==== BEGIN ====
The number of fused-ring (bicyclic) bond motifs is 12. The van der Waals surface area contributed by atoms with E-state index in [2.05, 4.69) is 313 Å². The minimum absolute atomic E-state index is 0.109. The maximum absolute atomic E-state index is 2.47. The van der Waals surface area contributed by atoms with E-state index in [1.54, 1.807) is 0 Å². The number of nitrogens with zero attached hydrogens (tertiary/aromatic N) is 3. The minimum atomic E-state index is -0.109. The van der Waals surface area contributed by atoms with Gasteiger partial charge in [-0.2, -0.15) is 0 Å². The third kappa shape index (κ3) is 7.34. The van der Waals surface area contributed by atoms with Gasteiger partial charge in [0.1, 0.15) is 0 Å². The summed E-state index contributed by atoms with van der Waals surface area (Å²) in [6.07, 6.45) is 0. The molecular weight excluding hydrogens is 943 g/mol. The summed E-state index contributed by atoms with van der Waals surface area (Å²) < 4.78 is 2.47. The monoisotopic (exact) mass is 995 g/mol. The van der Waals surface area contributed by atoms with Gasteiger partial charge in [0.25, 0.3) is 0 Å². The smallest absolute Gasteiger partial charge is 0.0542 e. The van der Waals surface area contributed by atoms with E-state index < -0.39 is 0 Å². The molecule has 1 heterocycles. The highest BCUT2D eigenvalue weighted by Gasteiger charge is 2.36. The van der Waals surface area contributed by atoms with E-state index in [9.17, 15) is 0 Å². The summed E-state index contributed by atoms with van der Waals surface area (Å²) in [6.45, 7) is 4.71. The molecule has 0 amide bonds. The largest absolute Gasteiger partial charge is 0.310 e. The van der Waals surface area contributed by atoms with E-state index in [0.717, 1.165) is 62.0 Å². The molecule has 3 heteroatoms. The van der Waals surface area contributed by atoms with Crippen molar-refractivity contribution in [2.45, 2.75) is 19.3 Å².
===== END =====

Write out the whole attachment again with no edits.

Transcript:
The number of fused-ring (bicyclic) bond motifs is 12. The van der Waals surface area contributed by atoms with E-state index in [2.05, 4.69) is 313 Å². The minimum absolute atomic E-state index is 0.109. The maximum absolute atomic E-state index is 2.47. The van der Waals surface area contributed by atoms with E-state index in [1.54, 1.807) is 0 Å². The number of nitrogens with zero attached hydrogens (tertiary/aromatic N) is 3. The minimum atomic E-state index is -0.109. The van der Waals surface area contributed by atoms with Gasteiger partial charge in [-0.2, -0.15) is 0 Å². The third kappa shape index (κ3) is 7.34. The van der Waals surface area contributed by atoms with Gasteiger partial charge in [0.1, 0.15) is 0 Å². The summed E-state index contributed by atoms with van der Waals surface area (Å²) in [6.07, 6.45) is 0. The molecular weight excluding hydrogens is 943 g/mol. The summed E-state index contributed by atoms with van der Waals surface area (Å²) < 4.78 is 2.47. The monoisotopic (exact) mass is 995 g/mol. The van der Waals surface area contributed by atoms with Gasteiger partial charge in [0.25, 0.3) is 0 Å². The smallest absolute Gasteiger partial charge is 0.0542 e. The van der Waals surface area contributed by atoms with E-state index < -0.39 is 0 Å². The molecule has 1 heterocycles. The highest BCUT2D eigenvalue weighted by Gasteiger charge is 2.36. The van der Waals surface area contributed by atoms with E-state index in [9.17, 15) is 0 Å². The summed E-state index contributed by atoms with van der Waals surface area (Å²) in [6.45, 7) is 4.71. The molecule has 0 amide bonds. The largest absolute Gasteiger partial charge is 0.310 e. The van der Waals surface area contributed by atoms with E-state index in [0.717, 1.165) is 62.0 Å². The molecule has 3 heteroatoms. The van der Waals surface area contributed by atoms with Crippen molar-refractivity contribution in [2.45, 2.75) is 19.3 Å².